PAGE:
* Lord Cork, for the purpose of erecting a monument to the memory of his second lady, had purchased in 1630 from the Dean and Chapter of St. Patrick's the inheritance of the upper part of the chancel, where her maternal grandfather (the Lord Chancellor Weston) and her father were interred. This tomb, it was alleged, 'occupied the place where the altar ought to stand.' A complaint upon the subject was transmitted to Charles I., who referred the matter to Laud, then Bishop of London; and Laud on becoming Primate, unsatisfied with the representations of the Irish Archbishops Usher and Bulkeley (who stated, that the tomb was not so situated, and that instead of being an inconvenience it was a great ornament to the church') moved Wentworth, then Lord Deputy, that an inquiry might be instituted. The result was, that the tomb was removed.

He rigidly exercised his power in executing Queen Elizabeth's severe laws against the Catholics, and shut up many mass-houses which had been opened, as well in Dublin as in the country. He also transplanted a number of the uncivilised natives from the fertile province of Leinster to the deserts of Kerry; in apt conformity to the wretched system of policy, which has so long regarded Ireland as a conquered country, and it's inhabitants as slaves ever ready to rebel against their masters.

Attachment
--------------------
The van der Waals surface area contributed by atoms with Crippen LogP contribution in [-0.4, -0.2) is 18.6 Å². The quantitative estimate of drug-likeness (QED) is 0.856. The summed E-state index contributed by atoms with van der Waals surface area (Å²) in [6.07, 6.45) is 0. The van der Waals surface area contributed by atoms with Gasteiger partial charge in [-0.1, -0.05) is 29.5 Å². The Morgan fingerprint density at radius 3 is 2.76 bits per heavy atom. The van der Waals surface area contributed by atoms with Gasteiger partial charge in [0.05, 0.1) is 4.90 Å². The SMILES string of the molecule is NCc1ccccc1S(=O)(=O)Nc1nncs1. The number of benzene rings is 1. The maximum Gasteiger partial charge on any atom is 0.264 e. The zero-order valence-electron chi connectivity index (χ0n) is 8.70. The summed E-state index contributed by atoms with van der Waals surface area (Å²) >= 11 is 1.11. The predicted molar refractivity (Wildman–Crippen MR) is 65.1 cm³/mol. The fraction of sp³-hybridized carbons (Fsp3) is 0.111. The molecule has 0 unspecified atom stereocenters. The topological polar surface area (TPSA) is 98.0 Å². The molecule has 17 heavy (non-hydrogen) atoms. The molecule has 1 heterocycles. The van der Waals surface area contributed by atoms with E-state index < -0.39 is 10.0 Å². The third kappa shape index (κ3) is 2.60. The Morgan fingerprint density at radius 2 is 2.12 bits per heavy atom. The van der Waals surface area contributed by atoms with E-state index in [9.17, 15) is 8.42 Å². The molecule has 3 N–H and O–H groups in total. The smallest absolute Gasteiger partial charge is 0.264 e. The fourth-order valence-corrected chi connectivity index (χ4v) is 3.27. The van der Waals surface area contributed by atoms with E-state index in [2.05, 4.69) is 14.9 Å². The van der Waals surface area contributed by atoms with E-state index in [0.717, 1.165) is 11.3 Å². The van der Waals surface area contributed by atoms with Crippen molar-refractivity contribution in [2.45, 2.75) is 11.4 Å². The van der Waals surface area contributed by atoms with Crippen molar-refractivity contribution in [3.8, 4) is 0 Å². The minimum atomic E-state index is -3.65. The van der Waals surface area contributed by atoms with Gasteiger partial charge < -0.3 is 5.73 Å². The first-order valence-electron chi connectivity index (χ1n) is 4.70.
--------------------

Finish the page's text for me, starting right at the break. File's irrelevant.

He affected not places and titles, until he was. able to maintain them; for he was in his thirty seventh year when he became a Knight, and in his fiftieth when he was raised to the peerage. He made large purchases, but not till he was able to improve them; and by his prudence he grew rich upon estates, which had ruined their former posses

He increased his wealth, not by hoarding, but by spending; for he built and walled several towns at his own cost, in places so well situated, that they were quickly filled with inhabitants, who by moderate rents speedily reimbursed him with interest. The money, so returned, he as readily laid out again : and thus, in the space of forty years, acquired to himself what in some countries would be esteemed a noble principality. He was consequently enabled to bestow estates upon his sons,* as they successively